21
Oct

grapesWine is the most complex and versatile drink on the planet. There I said it. From some grapes growing on a vine, producers are able to make a wide range of wines, from complex, heavy Bordeaux blends to crisp, light, acidic pinots winemakers are able to harness a wide range of aromas, flavors, and yes, even textures (try drinking a big, bold red and note the “chewiness” of the tannins on your palette). The versatility of wine is truly astounding, it is not out of place in a palatial manor for a snooty upper-class gathering, or on a rustic table in a farmhouse for a family dinner. Through the simultaneous intermingling of complexity and accessibility, wine has truly lasted the test of time from the earliest wines produced 8000 years ago to vines being transplanted to the new world creating a wine revolution; Coca Cola only wishes it could have achieved this kind of revolution and celebration with “New Coke”. Now science is unlocking an even greater understanding of how the molecules in the grapes contribute to aroma and flavor.

The aroma and flavor of wine is at least partially due to terpenes in the grapes which accumulate as the grape ripens. These aromatic molecules are related to hormones such as estrogen and testosterone; different grape varieties, and even the growing conditions of the grapes such as soil composition and the amount of water and sunshine the vines receive contribute to different terpene profiles giving the wide and complex range of wines that we enjoy today.

Terpenes can be purified from other molecules in grapes through use of liquid-liquid extraction; the molecules are dissolved in a highly volatile solvent which can then be evaporated to leave the aromatic compounds which can then be further studied. However, often in grapes terpenes are modified by the attachment of additional sugar molecules by specific enzymes in the grape making them less volatile and unable to contribute to the aroma and flavor of wine. Based on the research conducted at the Technische Universitat Munchen there is a better understanding of how these volatile molecules contribute to the aroma and flavor of wine and gives the potential to modify grape varieties to produce more terpenes, to have less active enzyme, and produce a wider range and more intense aromatic profiles. In the future we may well be sipping wine from test tubes instead of wine glasses; however, I can’t help but wonder if this is a fragrant violation of the tradition and heraldry of wine making and enjoyment (but that is just because I am a wine snob!).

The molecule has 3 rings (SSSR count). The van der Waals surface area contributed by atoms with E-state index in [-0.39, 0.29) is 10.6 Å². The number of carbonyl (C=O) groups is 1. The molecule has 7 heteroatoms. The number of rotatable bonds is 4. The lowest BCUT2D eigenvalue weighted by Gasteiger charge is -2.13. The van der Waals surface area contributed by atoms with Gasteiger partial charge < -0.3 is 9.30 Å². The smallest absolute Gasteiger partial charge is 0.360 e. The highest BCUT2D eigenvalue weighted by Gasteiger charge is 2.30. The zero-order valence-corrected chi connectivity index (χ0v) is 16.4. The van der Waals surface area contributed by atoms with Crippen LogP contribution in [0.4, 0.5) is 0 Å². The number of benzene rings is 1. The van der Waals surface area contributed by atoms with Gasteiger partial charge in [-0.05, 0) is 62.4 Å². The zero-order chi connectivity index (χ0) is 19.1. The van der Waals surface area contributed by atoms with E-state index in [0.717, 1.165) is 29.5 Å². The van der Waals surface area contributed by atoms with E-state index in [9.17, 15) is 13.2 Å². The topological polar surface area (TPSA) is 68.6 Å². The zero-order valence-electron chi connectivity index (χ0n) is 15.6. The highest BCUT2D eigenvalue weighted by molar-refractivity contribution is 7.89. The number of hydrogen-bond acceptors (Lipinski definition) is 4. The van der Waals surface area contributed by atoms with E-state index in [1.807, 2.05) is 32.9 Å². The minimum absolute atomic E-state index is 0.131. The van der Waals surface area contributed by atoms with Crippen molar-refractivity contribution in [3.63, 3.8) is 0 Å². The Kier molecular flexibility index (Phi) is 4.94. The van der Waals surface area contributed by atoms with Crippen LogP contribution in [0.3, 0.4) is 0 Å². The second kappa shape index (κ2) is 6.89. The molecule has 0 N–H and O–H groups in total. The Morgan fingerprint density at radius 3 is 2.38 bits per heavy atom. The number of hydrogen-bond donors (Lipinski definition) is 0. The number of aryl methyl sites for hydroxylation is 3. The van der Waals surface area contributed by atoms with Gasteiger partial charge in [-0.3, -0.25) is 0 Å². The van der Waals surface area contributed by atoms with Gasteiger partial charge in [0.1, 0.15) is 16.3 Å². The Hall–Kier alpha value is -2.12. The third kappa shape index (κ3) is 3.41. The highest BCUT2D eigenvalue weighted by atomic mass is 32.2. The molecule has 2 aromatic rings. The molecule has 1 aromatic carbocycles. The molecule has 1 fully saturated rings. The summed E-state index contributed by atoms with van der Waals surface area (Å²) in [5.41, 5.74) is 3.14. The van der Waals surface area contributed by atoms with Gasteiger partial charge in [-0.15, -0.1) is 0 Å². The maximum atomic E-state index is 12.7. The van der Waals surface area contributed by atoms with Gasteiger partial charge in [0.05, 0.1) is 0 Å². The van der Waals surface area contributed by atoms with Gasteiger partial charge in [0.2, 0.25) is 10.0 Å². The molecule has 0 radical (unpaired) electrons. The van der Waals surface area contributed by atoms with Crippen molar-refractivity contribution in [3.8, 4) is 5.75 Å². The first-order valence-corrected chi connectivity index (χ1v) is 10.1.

grice

Golden rice, a GMO, could provide vitamin A precursors to people in southeast asia where vitamin A deficiency is a common concern leading to blindness and often death.

There is, and likely always will be, heated debate about genetically modified organisms. Is it ethically responsible for us to start playing with the fabric of life itself? Is it socially responsible to encourage the spread of these technologies and with that give the power of controlling production to a few large companies? Should we condemn these technologies largely because we don’t understand them? Should GMOs be subjected to additional, prohibitive regulations that places further strain on the producers that wish to use these products?

Science impacts and affects our lives every day. Sometimes this is apparent, we would not have cars, computers, and cell phones without science, however, without science we wouldn’t have running water, modern medicine, or even the humble light bulb. Science largely endeavors to create a better human experience, to create a net benefit for the human race by making life easier, more enjoyable, and healthier. At its core science seeks to understand and unravel the secrets of life and our universe, outwardly science seeks to push the boundaries of what is possible, to take the human race where it has never been before. There will always be opposition to new technologies, cautiousness is always necessary. As scientists the onus falls on us to educate the public, to shout louder than the heretics, and ensure that our message is received clearly and without confusion. As scientists it is our responsibility to ensure the social responsibility of our actions and push the boundaries in socially responsible ways. For now, I sip my wine and marvel at how far science has come and where it will take us next.

Let us know your thoughts about GMOs: Do you think there is a place for GMOs in today’s society? Have we pushed too far too quickly? Leave your comments here!